I have to thank this blog and Devansh for me making Indian sweets at home. This Kaju Katli recipe would not have happened as a Diwali Special recipe if not for these two. Now-a-days you easily get good, ready-made Diwali food everywhere so most of us don’t bother to make it at home. When I was a kid I remember “Faral” was an integral part of Diwali. Mom used to make karanji and chakli at home with the help of her cook. I would “assist” while Aai would be trying to get me out of the kitchen, away from frying pan and hot oil. Those were fun days. As I was writing about my childhood memories of Kojagiri Purnima in the Masala Milk post, I realized that this is what memories are made of. Parents lovingly making something for their kids that the kids enjoy. Devansh, will probably not remember me buying him chocolates or new clothes for festivals. But I am sure he’ll cherish the memories of us trying to get a good look at the moon on a Kojagiri day before having masala milk or me making him his favorite “diamonds”. Incidentally that’s what he used to call Kaju Katli until a few months back. 🙂
One day Devansh came home from his friend’s place and told Kalpesh, “Daddy, please buy me diamonds.” I got all territorial and told him, “Hey I should be the one asking Daddy for diamonds.” But then I got curious to know what he wanted diamonds for. “I’ll eat them” he said. After more explanation we found out he got Kaju Katli at his friend’s place and his friend refers to them as diamonds. So for the longest time Devansh too referred Kaju Katli as “diamonds”. Now he’s five and a half, all grown up and has started calling it by its proper name. Sometimes I miss the times when he had kiddie names for stuff.
It was easy to narrow down on Kaju Katli recipe as a Diwali special recipe because Devansh absolutely LOVES Kaju Katli. Also, I wanted to make something different than the typical Diwali faral of karanji and chakli. Making this kaju katli was a learning experience. I haven’t made too many sweets before, most of my cooking is pretty functional. The sugar syrup I made became slightly thicker than what it should be making my kaju katlis slightly grainy. Although the appearance was less than perfect, the taste was fab. Devansh ate 4-5 in one session. He would have eaten even more but I didn’t allow because of all the sugar. I hope you find this Kaju Katli recipe useful and benefit from my mistake. 🙂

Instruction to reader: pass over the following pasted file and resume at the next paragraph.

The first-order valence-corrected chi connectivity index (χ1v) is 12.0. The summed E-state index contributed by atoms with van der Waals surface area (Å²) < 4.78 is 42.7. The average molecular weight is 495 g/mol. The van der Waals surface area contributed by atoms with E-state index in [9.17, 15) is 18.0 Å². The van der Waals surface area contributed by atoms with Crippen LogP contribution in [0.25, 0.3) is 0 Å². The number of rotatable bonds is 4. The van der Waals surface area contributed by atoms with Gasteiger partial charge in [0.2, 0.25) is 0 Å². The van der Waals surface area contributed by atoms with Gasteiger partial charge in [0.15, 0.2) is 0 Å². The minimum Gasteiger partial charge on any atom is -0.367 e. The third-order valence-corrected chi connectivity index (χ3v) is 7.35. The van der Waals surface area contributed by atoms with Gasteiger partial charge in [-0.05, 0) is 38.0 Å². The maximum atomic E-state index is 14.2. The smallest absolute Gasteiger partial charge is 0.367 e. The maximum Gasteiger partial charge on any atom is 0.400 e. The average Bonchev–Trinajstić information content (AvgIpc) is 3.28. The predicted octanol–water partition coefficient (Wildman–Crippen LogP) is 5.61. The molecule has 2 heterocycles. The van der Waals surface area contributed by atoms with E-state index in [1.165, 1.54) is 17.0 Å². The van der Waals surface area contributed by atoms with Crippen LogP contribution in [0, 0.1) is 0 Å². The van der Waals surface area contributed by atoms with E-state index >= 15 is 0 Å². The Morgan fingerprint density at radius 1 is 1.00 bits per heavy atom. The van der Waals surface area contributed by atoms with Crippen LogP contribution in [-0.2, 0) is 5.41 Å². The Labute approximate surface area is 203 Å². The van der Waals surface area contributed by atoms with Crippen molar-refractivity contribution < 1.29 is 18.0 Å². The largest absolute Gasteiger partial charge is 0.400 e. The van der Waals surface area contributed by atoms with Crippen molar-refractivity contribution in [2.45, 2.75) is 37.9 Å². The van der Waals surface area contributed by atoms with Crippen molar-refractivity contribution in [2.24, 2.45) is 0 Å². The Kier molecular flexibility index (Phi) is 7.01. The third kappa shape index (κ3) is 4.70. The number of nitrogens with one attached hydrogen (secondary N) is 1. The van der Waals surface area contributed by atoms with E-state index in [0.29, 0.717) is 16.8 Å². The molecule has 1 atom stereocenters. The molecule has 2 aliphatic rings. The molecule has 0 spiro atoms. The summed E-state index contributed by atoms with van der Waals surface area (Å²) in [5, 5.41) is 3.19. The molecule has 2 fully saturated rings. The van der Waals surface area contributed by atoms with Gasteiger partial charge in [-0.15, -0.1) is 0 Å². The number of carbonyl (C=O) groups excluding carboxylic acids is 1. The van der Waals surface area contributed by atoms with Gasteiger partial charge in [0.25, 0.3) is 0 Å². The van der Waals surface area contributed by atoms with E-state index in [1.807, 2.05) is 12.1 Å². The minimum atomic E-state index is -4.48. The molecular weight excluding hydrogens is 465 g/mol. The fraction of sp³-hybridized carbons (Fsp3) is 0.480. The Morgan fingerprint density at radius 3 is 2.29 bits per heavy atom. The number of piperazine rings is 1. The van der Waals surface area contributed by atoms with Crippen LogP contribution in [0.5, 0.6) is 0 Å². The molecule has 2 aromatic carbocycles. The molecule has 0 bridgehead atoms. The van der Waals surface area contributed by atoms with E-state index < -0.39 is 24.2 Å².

How to make Kaju Katli?
Making Kaju Katli, which is a popular Indian sweet for celebrating any festival, doesn't require much effort or too many ingredients.
- 1 and 1/4th cup cashews
- 12-15 pistachios
- 1/3rd cup sugar
- 1/4th cup water
- Pinch of saffron strands
- Grind cashews in a mixer to a fine powder.
- Cut pistachios into very small pieces.
- Add sugar and water in a non-stick pan, and start heating on medium flame.
- Add saffron strands and stir.
- When sugar dissolves in water lower the flame.
- Add powdered cashews after water thickens a "bit" . (See note below.)
- Keep stirring with a spatula till the mixture begins to leave (stop sticking to) the pan and spatula. (Make sure you are cooking on low flame.)
- Transfer the mixture to a plate and allow it to cool to a temperature whereby you can touch it. (You can keep poking it with spoon or a fork to hasten the cooling process.)
- Grease your hands and knead a dough from the mixture. (If required, you can add a bit of ghee to make the dough smooth.)
- Grease the reverse side of a plate with ghee and roll out the dough on that plate.
- Sprinkle the pistachio pieces on top and roll it once more so that the pieces get embedded in the mixture.
- Allow it to set for 15-20 minutes and then cut in diamond shapes using a knife or a cookie cutter.
- While grinding cashew nuts make sure that the mixer is dry. Also, switch it off a couple of times in between and stir the powder to ensure no big pieces remain in the powder. You will need to make a very fine powder. But take care to not churn for a long time as you don't want oily powder either.
- I don't like my sweets too sweet so I add less sugar. You can add upto half cup sugar if you want kaju katli to be more sweet.
- You must use a non-stick pan for making kaju katli otherwise the mixture will stick to the pan and you won't be able to cook it properly.
- Don't let the sugar syrup thicken too much as the dough will come out grainy as mine did Ideally, you need a one-string consistency of sugar syrup but anytime slightly before that after the sugar has dissolved is also fine as we are not using too much water to make the sugar syrup. I have edited the video to show the correct consistency just before putting in the powdered cashew nuts.